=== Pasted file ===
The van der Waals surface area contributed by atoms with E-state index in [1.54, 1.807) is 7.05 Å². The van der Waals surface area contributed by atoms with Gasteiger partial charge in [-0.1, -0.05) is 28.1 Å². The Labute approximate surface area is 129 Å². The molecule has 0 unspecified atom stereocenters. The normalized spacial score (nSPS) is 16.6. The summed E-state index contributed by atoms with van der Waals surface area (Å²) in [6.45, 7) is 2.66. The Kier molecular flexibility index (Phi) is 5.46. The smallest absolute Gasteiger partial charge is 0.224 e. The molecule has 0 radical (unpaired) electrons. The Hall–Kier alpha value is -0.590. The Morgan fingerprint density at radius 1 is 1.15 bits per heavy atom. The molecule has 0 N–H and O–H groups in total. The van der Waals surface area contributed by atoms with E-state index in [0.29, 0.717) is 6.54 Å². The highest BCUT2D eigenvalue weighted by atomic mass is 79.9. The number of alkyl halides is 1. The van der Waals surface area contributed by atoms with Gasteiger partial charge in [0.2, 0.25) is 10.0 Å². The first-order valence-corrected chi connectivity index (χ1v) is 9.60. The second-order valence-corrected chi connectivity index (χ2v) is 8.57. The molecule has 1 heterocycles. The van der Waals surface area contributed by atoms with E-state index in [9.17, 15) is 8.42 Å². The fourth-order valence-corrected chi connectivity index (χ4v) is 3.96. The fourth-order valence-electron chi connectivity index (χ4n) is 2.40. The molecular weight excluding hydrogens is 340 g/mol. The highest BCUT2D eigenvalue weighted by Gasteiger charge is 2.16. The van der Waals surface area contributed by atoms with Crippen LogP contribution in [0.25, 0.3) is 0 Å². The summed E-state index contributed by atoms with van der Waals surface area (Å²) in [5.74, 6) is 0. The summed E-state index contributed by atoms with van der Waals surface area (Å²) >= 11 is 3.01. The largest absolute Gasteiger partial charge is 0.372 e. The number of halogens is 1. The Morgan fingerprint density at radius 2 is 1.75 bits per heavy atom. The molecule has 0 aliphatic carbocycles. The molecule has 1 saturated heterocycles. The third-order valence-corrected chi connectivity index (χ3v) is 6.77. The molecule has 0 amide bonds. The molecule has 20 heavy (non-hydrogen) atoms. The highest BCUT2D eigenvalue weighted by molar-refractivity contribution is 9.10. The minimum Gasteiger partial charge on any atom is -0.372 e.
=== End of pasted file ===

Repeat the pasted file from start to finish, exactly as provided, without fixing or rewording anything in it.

The van der Waals surface area contributed by atoms with E-state index in [1.54, 1.807) is 7.05 Å². The van der Waals surface area contributed by atoms with Gasteiger partial charge in [-0.1, -0.05) is 28.1 Å². The Labute approximate surface area is 129 Å². The molecule has 0 unspecified atom stereocenters. The normalized spacial score (nSPS) is 16.6. The summed E-state index contributed by atoms with van der Waals surface area (Å²) in [6.45, 7) is 2.66. The Kier molecular flexibility index (Phi) is 5.46. The smallest absolute Gasteiger partial charge is 0.224 e. The molecule has 0 radical (unpaired) electrons. The Hall–Kier alpha value is -0.590. The Morgan fingerprint density at radius 1 is 1.15 bits per heavy atom. The molecule has 0 N–H and O–H groups in total. The van der Waals surface area contributed by atoms with E-state index in [0.29, 0.717) is 6.54 Å². The highest BCUT2D eigenvalue weighted by atomic mass is 79.9. The number of alkyl halides is 1. The van der Waals surface area contributed by atoms with Gasteiger partial charge in [0.2, 0.25) is 10.0 Å². The first-order valence-corrected chi connectivity index (χ1v) is 9.60. The second-order valence-corrected chi connectivity index (χ2v) is 8.57. The molecule has 1 heterocycles. The van der Waals surface area contributed by atoms with E-state index in [9.17, 15) is 8.42 Å². The fourth-order valence-corrected chi connectivity index (χ4v) is 3.96. The fourth-order valence-electron chi connectivity index (χ4n) is 2.40. The molecular weight excluding hydrogens is 340 g/mol. The highest BCUT2D eigenvalue weighted by Gasteiger charge is 2.16. The van der Waals surface area contributed by atoms with Crippen LogP contribution in [0.25, 0.3) is 0 Å². The summed E-state index contributed by atoms with van der Waals surface area (Å²) in [5.74, 6) is 0. The summed E-state index contributed by atoms with van der Waals surface area (Å²) >= 11 is 3.01. The largest absolute Gasteiger partial charge is 0.372 e. The number of halogens is 1. The Morgan fingerprint density at radius 2 is 1.75 bits per heavy atom. The molecule has 0 aliphatic carbocycles. The molecule has 1 saturated heterocycles. The third-order valence-corrected chi connectivity index (χ3v) is 6.77. The molecule has 0 amide bonds. The molecule has 20 heavy (non-hydrogen) atoms. The highest BCUT2D eigenvalue weighted by molar-refractivity contribution is 9.10. The minimum Gasteiger partial charge on any atom is -0.372 e.